The redwood benches in my greenhouse were constructed from a salvaged livestock watering tank. (These aren't hard to come by. At farm auctions, you'll often see a pile of lumber for sale containing the remains of cedar and/or redwood tanks. Of course, you should stick with either cedar or redwood, since other types of wood will rot out on you after three or four years.) For general use, a planter bench six inches deep will do fine. Otherwise — if you want to grow carrots or other deep-rooted crops — your benches will have to be 10 inches or 12 inches deep. And you don't have to build the planters from scratch: You can use old dresser drawers, pails, or just about anything that'll hold dirt.
The sun can really heat up a glassed-in room or lean-to on a clear day . . . even when the outside temperature is quite low. (My greenhouse, for instance, has been warmed to near 100 degrees Fahrenheit when the outside air was no more than 15 degrees Fahrenheit above.) For this reason, a vent system of some sort is an absolute must. The breather on my greenhouse is a little large-two feet wide by ten feet long-but it's better to have one that's too big than one that's too small. (Don't skimp on the size of your greenhouse's vent, or your vegetables will cook right where they grow!)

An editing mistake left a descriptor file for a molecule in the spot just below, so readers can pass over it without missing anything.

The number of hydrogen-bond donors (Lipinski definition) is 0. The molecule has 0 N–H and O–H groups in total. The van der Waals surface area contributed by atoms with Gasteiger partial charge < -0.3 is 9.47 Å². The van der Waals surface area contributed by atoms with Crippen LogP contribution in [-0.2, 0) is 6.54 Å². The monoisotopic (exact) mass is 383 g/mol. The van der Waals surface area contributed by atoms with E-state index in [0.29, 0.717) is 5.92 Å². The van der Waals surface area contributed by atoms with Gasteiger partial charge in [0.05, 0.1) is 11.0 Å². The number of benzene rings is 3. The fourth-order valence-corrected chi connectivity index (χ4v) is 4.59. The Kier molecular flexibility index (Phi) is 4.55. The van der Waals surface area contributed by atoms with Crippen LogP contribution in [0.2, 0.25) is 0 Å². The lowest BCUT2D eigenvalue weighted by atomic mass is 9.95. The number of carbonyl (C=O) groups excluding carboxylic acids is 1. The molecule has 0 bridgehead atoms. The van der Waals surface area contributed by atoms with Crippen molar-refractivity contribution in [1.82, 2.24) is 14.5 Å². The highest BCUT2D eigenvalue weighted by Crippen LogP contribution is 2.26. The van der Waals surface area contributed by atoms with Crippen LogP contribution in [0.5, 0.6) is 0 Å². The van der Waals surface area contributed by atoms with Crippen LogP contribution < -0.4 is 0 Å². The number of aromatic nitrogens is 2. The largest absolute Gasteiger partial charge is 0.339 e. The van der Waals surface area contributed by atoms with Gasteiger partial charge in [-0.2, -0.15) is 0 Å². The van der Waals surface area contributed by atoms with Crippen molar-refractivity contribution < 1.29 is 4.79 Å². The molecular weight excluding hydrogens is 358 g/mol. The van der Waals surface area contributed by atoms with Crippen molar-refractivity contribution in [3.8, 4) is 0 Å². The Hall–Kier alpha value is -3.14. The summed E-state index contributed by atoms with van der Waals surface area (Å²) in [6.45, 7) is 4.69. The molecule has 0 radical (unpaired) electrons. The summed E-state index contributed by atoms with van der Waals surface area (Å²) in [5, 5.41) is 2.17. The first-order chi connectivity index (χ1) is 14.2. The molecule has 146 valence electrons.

Supplemental Greenhouse Heating
For supplemental heat in the winter, I've finally — after messing around with many different types of heaters — settled on using an Ashley wood stove. The Ashley is airtight and has a thermostat (both of which are essential features for keeping fumes down and maintaining an even temperature). Three or four logs will keep this efficient stove fueled up for more than 24 hours.
If you decide to go the wood stove route, bear in mind that a good chimney is essential. I tried just using a stovepipe at first, but-because the stove burns its fuel very slowly-ran into problems with creosote forming in the pipe. A brick chimney — preferably one with a smooth tile core-is best. (For proper draft, the chimney should be higher than any nearby roofline.)
I also find it useful in the winter to insulate the greenhouse by attaching a long sheet of plastic to the underside of the framing that holds up the unit's lowermost row of windows. I don't like to buy or use plastic, but—since I only need it four months out of the year — I do get quite a bit (three years) of use out of one 16 foot by 30 foot sheet . . . and it does give me prettier tomatoes.